In Search Of Emerald Ash Borer Resistance
An interdisciplinary team of plant pathologists, entomologists, biologists, and ecologists are developing ash trees resistant to the invasive insect pest, Emerald Ash Borer.
The Emerald Ash Borer (EAB) is a wood-boring beetle native to Asia that can infest and kill North American ash trees (Fraxinus spp). EAB was accidentally imported into the U.S. and discovered in Michigan in 2002. Since then, EAB has spread to the northern U.S. and Canada, with the loss of millions of ash trees. All ash species with a significant presence in North American forests appear highly susceptible to EAB.
The environmental and economic implications are enormous. North American ash trees are dominant species in eastern U.S. forests and, prior to the introduction of EAB, were popular landscape trees. The economic impact to urban forests alone is projected to reach $10-20 billion over the next 10 years. Ash wood is also well-suited for specialty applications in cabinets and flooring, tool handles and baseball bats. The standing ash timber value in Ohio alone is over $1 billion.
Because EAB is native to Asia, scientists have examined Asian ash to look for species that are resistant to EAB, and to understand how they resist attack. OARDC researchers have identified biochemical and molecular differences in EAB-resistant Manchurian ash compared to susceptible North American ash species. OARDC researchers, in collaboration with USDA Forest Service ecologists and tree geneticists, have also identified individual North American ash trees that appear to have survived in areas of high EAB density, suggesting they may be resistant to this pest.
These trees may provide much need genetic material to select resistant North American ash.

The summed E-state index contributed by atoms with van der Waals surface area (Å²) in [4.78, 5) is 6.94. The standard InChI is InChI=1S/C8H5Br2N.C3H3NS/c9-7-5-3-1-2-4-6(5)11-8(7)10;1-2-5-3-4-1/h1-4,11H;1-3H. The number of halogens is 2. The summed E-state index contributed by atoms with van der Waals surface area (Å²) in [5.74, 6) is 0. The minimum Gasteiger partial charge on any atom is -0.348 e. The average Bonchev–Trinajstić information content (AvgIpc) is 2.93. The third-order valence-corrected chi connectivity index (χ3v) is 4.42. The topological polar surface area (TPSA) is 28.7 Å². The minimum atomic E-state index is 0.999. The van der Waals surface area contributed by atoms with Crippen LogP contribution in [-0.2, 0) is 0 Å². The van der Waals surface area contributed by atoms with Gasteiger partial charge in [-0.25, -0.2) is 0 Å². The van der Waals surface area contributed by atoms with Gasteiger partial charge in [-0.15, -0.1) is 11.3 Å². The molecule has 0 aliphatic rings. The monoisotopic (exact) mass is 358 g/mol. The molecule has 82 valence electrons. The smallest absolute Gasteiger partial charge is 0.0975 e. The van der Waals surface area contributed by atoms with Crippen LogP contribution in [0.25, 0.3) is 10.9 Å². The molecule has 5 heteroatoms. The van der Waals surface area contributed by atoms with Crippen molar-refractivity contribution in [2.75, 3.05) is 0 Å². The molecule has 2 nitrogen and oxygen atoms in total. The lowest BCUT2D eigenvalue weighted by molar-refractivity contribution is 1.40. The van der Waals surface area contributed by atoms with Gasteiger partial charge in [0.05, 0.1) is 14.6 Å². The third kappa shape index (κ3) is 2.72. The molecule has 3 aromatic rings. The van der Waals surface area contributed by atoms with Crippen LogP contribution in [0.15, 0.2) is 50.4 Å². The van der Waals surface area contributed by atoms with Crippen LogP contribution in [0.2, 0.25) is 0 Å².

Researchers have made great strides in characterizing the potential mechanisms of EAB resistance and are utilizing this information for applications in breeding, hybridization and selection for EAB resistance in North American ash species. Candidate genes that may confer resistance to EAB have been identified, and work is progressing to overcome barriers in hybridizing Asian and North America ash tree species. Key compounds (secondary metabolites and defense proteins) have been identified in the resistant Asian trees that may be important in EAB resistance. These efforts are important for reforestation and could restore ash as a landscape tree and timber species in the future. This interdisciplinary effort constitutes a model for the investigation of several plant-pathogen-insect interactions affecting natural and cultivated tree species.
Pierluigi (Enrico) Bonello, Dept of Plant Pathology; DA Herms and O Mittapalli, Dept of Entomology; D Cipollini, Wright State; U.S. Forest Service Northeastern Research Station, Delaware, OH
Website > ashalert.osu.edu